Four Poems by Chairil Anwar Translated from the Indonesian

To the devoted
My Lord
In awe 
I still call out Your name
Although it’s truly difficult
Remembering You in the fullest
Your light is sacred warmth
What’s left is the candle in the stillness
My Lord
I’ve lost my shape, crumbled
My Lord
I am wandering in a foreign country
My Lord
At Your door I knocked
I cannot turn back

At the Mosque
Di Mesjid
I’ll just call Him 
Until He comes.
Finally we are face-to-face.
From now on He is burning in my chest
All my powers extinguished.
My sweat-soaked self cannot be hurt.
This room
The arena where we go to war.
One is spurned, the other crazy.
To True Christians
That Body
gushing blood
gushing blood
lands on a question: am I wrong?
I saw The Body gushing blood
I am mirrored in the blood
reflected brightly in the eyes of time
immediately swapping into this form
The wounds close 
I rejoice
That Body
gushing blood
gushing blood
If my time has come
I don’t want anyone to comfort me
Not even you
No need for all those tears
I am a beast of wild bitches
Thrown out of his herd
Let bullets pierce my skin
I will still press on
Wounds and poison I carry on running
Until this stinging pain is gone
And I will care even less
I want to live for another thousand years

About the Author
Chairil Anwar (1922-1949) has been called “Indonesia’s greatest literary figure.” Born in Medan, North Sumatra, he moved to Jakarta at the age of 19 where he mixed with the literary circles that would come to be known as the “Generation of ‘45.” From 1942 until his death in 1949 he wrote seventy-odd poems, along with some prose pieces, radio scripts, and translations. Raised as a Muslim, Anwar had a fascination with Christianity evidenced in such poems as “Jesus.” The anniversary of his death is celebrated in Indonesia as National Literature Day.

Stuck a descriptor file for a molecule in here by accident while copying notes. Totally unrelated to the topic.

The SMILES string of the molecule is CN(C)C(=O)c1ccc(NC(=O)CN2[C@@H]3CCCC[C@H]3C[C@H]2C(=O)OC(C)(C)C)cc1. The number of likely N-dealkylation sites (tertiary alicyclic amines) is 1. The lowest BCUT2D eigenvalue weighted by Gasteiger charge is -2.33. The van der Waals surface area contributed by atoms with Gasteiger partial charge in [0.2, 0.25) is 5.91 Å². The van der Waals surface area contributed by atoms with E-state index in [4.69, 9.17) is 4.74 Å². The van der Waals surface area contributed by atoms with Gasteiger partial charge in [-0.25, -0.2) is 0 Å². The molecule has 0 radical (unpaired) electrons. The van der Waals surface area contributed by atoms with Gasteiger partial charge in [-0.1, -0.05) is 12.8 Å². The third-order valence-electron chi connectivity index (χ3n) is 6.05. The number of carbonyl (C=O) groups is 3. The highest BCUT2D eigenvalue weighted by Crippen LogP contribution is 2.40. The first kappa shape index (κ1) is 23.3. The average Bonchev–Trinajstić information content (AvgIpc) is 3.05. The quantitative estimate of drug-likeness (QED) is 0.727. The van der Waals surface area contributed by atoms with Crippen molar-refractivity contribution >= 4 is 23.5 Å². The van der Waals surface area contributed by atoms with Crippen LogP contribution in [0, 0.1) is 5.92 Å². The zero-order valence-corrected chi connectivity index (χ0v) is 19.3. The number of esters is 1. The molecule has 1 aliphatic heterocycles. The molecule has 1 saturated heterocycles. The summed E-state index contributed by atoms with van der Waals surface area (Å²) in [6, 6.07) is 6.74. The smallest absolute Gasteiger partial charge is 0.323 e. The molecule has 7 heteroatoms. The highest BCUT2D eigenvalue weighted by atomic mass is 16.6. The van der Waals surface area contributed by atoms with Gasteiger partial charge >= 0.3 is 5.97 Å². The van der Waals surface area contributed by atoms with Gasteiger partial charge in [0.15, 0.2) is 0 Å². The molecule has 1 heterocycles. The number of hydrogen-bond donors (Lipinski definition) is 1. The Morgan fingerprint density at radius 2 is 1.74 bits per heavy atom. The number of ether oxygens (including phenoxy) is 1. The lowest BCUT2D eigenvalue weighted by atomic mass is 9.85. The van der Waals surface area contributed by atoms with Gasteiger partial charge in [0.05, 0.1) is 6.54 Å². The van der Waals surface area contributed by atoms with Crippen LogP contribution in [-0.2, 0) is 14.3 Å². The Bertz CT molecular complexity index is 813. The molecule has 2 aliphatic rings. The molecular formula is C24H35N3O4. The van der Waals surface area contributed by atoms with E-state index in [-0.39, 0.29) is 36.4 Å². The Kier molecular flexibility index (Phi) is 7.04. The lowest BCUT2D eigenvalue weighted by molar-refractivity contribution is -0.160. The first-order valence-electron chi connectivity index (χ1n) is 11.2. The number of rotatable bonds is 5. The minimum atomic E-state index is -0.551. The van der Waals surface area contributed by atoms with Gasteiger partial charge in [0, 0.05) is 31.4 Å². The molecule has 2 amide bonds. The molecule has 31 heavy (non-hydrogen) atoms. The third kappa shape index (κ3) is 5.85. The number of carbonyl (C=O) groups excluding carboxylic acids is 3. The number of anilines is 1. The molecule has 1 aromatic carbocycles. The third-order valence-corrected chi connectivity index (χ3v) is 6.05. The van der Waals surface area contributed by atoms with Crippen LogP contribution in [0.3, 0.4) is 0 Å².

About the Translators
Harper Campbell currently lives in Calgary. He has published poetry in Salish Seas: An Anthology of Text + Image (2011), an essay in The Salt Chuck City Review (volume 1, 2019), translations of the Indonesian poet Chairil Anwar in the Columbia Journal (2021) and ezra (forthcoming), and book reviews at the Ormsby Review. He has an honours degree in philosophy and Asian studies from the University of British Columbia.
Christoffer Dharma is a PhD student at the University of Toronto. He was born and raised in Jakarta, Indonesia. He has published nearly 20 scientific articles in the field of epidemiology; his research interests are in sexuality, mental health, income disparity and statistical methods. He has been a collaborator on numerous research projects, including an international COVID-19 study where he translated an English survey to Indonesian. Over the years, his interest in prose and poetry has grown; he has published a few Indonesian-language poems.

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